Thinking beyond the traditional safety net is great. Exploring new work and working with living composers is very exciting. Finding new venues where the audience may feel a sense of discovery can add something unique to the occasion, and also not being afraid to talk to the audience. Whether this is introducing the pieces during the concert, or after the concert, spending a bit of time to chat to the audience can help break down any possible barriers, and is something I like to do, as that personal connection can be really gratifying.
What is your most memorable concert experience?
There are many concerts from when I was a teenager, to now that have been totally unforgettable, but one which sticks in my mind most is connected to a special place. It is the St Endellion Festival in Cornwall. Again, I was there first of all as an audience member when I was on holiday as a teenager, and then I returned much later to take part for many years as a performer. The first time, when I was in the audience, and my family was on holiday nearby, I saw that some of my friends (coincidentally, they were friends from Manny’s course) were performing the Schubert Quintet that evening, so I was lucky enough to get a ticket, and went along to the packed out church. I knew the viola player and both violinists, but I didn’t know the cellists, and for years afterwards, I never knew who they were, except that it was the most spell-binding performance of that piece of music that I had ever heard.
One year (many years after this,) I was fixing the tutors for the Chamber Players course, and I had just done a concert with Joely Koos. She struck me as someone who had just the right energy and enthusiasm to teach on the course, and luckily she said she was available, and would like to be part of the tutors team that year. It was only then whilst chatting to her during the course, that I put everything together and realised that she was one of the cellists in that memorable concert (the other being her husband, Tim Gill). I was then able to tell her in person that I had never forgotten that moment. Having inspired me when I was a teenager, I am sure that she would have had been just as much an inspiration to the pupils who she was teaching on the course that year.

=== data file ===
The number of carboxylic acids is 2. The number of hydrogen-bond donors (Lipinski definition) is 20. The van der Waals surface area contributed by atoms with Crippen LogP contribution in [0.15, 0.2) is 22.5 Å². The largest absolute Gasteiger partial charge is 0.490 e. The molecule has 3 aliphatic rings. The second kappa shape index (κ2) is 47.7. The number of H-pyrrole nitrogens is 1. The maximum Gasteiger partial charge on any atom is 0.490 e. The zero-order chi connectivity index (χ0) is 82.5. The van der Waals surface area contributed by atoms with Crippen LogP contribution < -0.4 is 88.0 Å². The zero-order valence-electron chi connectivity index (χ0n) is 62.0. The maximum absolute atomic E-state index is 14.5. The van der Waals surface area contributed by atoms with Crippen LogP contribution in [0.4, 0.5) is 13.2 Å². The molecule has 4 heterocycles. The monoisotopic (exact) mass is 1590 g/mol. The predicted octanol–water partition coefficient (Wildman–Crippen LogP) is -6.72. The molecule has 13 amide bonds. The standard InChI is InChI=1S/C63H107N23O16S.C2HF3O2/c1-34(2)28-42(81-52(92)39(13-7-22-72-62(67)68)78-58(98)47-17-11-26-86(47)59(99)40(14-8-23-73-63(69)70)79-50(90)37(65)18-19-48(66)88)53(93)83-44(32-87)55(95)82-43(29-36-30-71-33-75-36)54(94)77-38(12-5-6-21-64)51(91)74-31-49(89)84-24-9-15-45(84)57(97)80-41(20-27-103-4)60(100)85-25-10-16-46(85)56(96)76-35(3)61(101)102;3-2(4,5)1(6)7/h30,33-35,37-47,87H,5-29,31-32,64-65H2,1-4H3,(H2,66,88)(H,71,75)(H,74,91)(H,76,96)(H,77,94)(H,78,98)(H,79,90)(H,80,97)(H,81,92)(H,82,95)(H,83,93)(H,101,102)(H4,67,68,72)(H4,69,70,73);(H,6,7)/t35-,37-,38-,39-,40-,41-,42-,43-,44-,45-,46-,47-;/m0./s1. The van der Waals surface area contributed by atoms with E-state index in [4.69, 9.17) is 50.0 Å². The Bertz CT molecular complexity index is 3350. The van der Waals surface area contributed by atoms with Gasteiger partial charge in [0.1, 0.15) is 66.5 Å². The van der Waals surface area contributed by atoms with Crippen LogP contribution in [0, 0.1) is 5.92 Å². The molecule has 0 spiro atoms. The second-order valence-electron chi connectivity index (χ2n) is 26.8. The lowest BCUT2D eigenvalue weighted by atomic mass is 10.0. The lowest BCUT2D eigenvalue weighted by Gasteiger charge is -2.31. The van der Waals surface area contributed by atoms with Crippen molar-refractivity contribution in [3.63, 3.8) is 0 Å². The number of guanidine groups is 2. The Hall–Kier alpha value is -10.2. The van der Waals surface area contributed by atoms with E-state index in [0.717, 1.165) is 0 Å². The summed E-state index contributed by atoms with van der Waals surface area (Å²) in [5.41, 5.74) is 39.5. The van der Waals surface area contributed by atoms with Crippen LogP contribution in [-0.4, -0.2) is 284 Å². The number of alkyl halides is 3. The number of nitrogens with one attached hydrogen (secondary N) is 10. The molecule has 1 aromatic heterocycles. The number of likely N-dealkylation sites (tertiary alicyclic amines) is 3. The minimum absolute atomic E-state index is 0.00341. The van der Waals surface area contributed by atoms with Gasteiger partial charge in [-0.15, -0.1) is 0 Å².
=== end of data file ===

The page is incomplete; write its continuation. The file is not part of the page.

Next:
As a musician, what is your definition of success?
Happiness (is that too much of a cliché?). There are challenges, and moments of huge frustration, but if overall you are still extremely happy in doing what you are doing, then I think in any profession, this must be the definition of success.
What’s the one thing in the music industry we’re not talking about which you think we should be?
Maybe it is not something not easily discussed – and that is the financial side of the business, and more a general awareness that ticket sales alone won’t cover the cost of most events. The performers fees plus venue hire, not to mention promotions of the event, often travel costs too, will often outweigh the income from ticket sales, and yet as musicians, we know we have to go on doing what we are doing. The extra balancing of the books needs to come from somewhere: Donors or sponsors are a huge necessity in making these events happen, and I personally think it is really important to thank and acknowledge every part of what has gone on behind the scenes to make each event happen. Social media is playing a good part in helping break down these barriers, but more understanding of the reality can hopefully be a positive thing.
What is your most treasured possession?
Integrity, and always being true to yourself – I treasure that quality in other people too.
Lucy Melvin is founding Director of Chamber Players chamber music courses, which have been running since 2009. Chamber Players is quite unique in its ethos in that there are no audition requirements, and pupils are welcome from pre-grade 1 through to Diploma and above. Through experienced knowledge of the repertoire and care and attention to each pupil’s age and ability, every pupil is placed in an appropriate ensemble with their peers, according to their ability, age and previous experience, finding the most appropriate parts to suit them.
Previously a member of the Illyria Trio, with pianist Annabel Thwaite and cellist Sheida Davis, and duo with Italian pianist Luca Verdicchio, she has performed in concert halls, and intimate chamber music settings across Europe.
Lucy’s interest in education and chamber music performance led her to coordinating Classical Collective: a diverse concert series organising exciting performances for audiences of all ages, in venues across South London, as well as managing the performance opportunities for the Callia Quartet.
Header image: Lucy Melvin with composer Thomas Hewitt Jones